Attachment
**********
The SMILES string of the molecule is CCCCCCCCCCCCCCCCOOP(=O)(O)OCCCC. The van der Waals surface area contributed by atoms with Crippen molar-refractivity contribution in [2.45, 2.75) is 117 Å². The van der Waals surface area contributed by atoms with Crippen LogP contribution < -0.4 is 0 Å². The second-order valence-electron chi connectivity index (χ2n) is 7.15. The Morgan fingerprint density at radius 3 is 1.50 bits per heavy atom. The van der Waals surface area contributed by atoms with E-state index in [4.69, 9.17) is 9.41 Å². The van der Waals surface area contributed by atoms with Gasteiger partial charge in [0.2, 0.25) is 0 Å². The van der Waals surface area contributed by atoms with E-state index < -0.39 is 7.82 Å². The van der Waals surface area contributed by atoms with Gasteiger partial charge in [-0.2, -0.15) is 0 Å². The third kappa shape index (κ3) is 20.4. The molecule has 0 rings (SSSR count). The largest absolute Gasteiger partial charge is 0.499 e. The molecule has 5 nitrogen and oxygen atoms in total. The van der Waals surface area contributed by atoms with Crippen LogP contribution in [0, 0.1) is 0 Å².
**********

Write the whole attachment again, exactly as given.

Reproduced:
The SMILES string of the molecule is CCCCCCCCCCCCCCCCOOP(=O)(O)OCCCC. The van der Waals surface area contributed by atoms with Crippen molar-refractivity contribution in [2.45, 2.75) is 117 Å². The van der Waals surface area contributed by atoms with Crippen LogP contribution < -0.4 is 0 Å². The second-order valence-electron chi connectivity index (χ2n) is 7.15. The Morgan fingerprint density at radius 3 is 1.50 bits per heavy atom. The van der Waals surface area contributed by atoms with E-state index in [4.69, 9.17) is 9.41 Å². The van der Waals surface area contributed by atoms with Gasteiger partial charge in [0.2, 0.25) is 0 Å². The van der Waals surface area contributed by atoms with E-state index < -0.39 is 7.82 Å². The van der Waals surface area contributed by atoms with Gasteiger partial charge in [-0.2, -0.15) is 0 Å². The third kappa shape index (κ3) is 20.4. The molecule has 0 rings (SSSR count). The largest absolute Gasteiger partial charge is 0.499 e. The molecule has 5 nitrogen and oxygen atoms in total. The van der Waals surface area contributed by atoms with Crippen LogP contribution in [0, 0.1) is 0 Å².